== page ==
Come 2020, SilkAir, the regional carrier we know and love, will cease to exist. Following a S$100 million cabin upgrade to its fleet, it will be absorbed into Singapore Airlines.
This move comes at a time when air travel is especially competitive in both luxury and budget markets. To stay in the game, SilkAir’s current fleet of 34 planes will be retrofitted in a bid to align them better with those of its parent company, Singapore Airlines. Soon, your regional flights to Phuket and the Maldives will have lie-flat seats in business class and in-flight entertainment systems in both business and economy class.
Why 2020, though? There’s simply not enough supply of lie-flat business class seats for SilkAir’s fleet of narrowbody aircraft. “We want to ensure that we have a sufficient number of reconfigured aircraft before the merger actually takes place”, said Singapore Airlines CEO Goh Choon Phong.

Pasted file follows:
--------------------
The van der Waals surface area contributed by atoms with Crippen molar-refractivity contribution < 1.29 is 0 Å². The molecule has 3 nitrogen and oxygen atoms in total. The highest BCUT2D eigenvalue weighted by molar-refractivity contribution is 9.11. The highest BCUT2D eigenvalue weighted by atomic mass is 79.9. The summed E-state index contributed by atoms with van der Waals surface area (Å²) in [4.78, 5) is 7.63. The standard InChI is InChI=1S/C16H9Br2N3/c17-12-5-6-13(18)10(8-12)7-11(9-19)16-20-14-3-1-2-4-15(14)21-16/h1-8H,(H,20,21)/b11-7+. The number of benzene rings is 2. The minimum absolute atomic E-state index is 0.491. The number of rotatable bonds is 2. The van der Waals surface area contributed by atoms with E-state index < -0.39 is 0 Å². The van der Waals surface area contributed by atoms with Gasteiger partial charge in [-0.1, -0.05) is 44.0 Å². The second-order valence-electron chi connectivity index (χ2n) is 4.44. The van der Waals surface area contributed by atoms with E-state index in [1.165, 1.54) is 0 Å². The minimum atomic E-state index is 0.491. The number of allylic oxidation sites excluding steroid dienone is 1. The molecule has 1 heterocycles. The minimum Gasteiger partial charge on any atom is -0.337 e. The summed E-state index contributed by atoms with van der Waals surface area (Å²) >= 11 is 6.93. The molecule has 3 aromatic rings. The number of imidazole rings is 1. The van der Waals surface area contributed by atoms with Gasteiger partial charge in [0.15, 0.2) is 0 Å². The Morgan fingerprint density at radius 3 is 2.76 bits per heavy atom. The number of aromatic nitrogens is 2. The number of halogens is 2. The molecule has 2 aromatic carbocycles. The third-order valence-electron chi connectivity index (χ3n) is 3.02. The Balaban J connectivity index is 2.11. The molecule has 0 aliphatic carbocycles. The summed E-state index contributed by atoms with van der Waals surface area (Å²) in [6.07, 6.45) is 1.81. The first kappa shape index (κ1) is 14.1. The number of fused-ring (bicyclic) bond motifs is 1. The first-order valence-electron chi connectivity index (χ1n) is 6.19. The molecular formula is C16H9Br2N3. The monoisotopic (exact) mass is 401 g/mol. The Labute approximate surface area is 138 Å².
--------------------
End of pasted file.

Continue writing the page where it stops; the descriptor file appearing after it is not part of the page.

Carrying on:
This isn’t the first time Singapore Airlines has had to merge two subsidiaries. Just last year, the group consolidated its low-cost units Tigerair and Scoot into the latter. That merger added five new destinations — Honolulu (its first long-haul destination), Harbin, Kuantan, Kuching, and Palembang.